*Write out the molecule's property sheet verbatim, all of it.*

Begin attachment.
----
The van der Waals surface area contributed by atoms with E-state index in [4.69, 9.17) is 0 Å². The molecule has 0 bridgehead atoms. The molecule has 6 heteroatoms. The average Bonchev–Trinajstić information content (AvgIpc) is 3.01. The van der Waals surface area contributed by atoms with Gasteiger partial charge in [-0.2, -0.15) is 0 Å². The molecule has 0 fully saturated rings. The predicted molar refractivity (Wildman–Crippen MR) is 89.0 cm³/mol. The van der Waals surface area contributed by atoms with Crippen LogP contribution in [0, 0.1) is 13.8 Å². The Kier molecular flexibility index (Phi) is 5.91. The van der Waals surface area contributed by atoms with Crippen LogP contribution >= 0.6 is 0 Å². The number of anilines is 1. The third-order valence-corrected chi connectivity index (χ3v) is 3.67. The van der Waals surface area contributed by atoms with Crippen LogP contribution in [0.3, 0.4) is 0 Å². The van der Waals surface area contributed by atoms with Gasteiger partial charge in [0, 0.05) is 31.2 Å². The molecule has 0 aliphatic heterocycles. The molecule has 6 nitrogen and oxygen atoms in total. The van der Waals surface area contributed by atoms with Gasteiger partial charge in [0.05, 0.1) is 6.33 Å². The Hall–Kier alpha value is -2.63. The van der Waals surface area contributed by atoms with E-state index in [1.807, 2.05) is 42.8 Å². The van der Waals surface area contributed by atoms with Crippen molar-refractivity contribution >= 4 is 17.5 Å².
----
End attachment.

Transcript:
The van der Waals surface area contributed by atoms with E-state index in [4.69, 9.17) is 0 Å². The molecule has 0 bridgehead atoms. The molecule has 6 heteroatoms. The average Bonchev–Trinajstić information content (AvgIpc) is 3.01. The van der Waals surface area contributed by atoms with Gasteiger partial charge in [-0.2, -0.15) is 0 Å². The molecule has 0 fully saturated rings. The predicted molar refractivity (Wildman–Crippen MR) is 89.0 cm³/mol. The van der Waals surface area contributed by atoms with Crippen LogP contribution in [0, 0.1) is 13.8 Å². The Kier molecular flexibility index (Phi) is 5.91. The van der Waals surface area contributed by atoms with Crippen LogP contribution >= 0.6 is 0 Å². The number of anilines is 1. The third-order valence-corrected chi connectivity index (χ3v) is 3.67. The van der Waals surface area contributed by atoms with Crippen LogP contribution in [0.3, 0.4) is 0 Å². The van der Waals surface area contributed by atoms with Gasteiger partial charge in [0, 0.05) is 31.2 Å². The molecule has 0 aliphatic heterocycles. The molecule has 6 nitrogen and oxygen atoms in total. The van der Waals surface area contributed by atoms with Gasteiger partial charge in [0.05, 0.1) is 6.33 Å². The Hall–Kier alpha value is -2.63. The van der Waals surface area contributed by atoms with E-state index in [1.807, 2.05) is 42.8 Å². The van der Waals surface area contributed by atoms with Crippen molar-refractivity contribution >= 4 is 17.5 Å².